Canadian government is contemplating prepaid cards for citizens who are unable to receive their federal benefits via direct deposit payments.
If implemented, it could be the first such roll out in Canada, though the practice of having prepaid cards for government payments is already in use in other places.
The move comes in the wake of the government’s initiative of phasing out all paper cheques by 2016 in favour of direct deposit for payments such as Old Age Security, the Canada Pension Plan, disability benefits, Employment Insurance or tax returns.
A survey commissioned by Public Works and Government Services Canada questioned about 500 Canadians on re-loadable cards, which gauged the pulse of the public.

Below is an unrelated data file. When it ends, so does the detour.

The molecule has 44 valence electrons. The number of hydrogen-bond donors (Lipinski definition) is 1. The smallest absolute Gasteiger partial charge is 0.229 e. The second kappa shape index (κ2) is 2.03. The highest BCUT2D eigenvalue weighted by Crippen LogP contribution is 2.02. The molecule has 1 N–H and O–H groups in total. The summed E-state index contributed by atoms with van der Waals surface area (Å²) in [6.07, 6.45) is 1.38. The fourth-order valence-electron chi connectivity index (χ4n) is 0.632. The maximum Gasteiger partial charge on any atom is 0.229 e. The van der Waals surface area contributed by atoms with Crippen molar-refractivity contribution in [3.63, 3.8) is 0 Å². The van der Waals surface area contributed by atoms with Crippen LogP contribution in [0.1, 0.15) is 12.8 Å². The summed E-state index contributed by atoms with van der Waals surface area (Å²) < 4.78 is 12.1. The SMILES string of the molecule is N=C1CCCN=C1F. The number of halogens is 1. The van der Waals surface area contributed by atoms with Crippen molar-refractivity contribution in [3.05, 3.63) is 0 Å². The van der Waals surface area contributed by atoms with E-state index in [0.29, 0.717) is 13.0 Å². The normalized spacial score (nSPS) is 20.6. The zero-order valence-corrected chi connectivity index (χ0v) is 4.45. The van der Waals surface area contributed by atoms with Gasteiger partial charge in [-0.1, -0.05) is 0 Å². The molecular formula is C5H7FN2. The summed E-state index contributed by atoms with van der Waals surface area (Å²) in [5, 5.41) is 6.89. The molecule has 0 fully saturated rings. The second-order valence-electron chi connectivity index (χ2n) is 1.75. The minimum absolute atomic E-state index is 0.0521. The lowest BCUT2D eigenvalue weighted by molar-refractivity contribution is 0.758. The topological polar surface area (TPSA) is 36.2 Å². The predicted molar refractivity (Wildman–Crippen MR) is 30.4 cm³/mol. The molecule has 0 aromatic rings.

Half of those surveyed agreed that a prepaid card would be an acceptable alternative to cheques or direct deposit.
The government report says that the concept of no-fees with the reloadable cards will endear more people to the idea as banks and credit card companies tend to charge maintenance, network and withdrawal fees whenever a prepaid card is used.
In US, Visa offers a prepaid credit card that governments and public agencies can use to transfer money to citizens who either don’t have a bank account, or in cases where they are reducing costs related to paper cheques, reports Ottawa Citizen. Such cards can also be used to buy goods, and withdraw cash.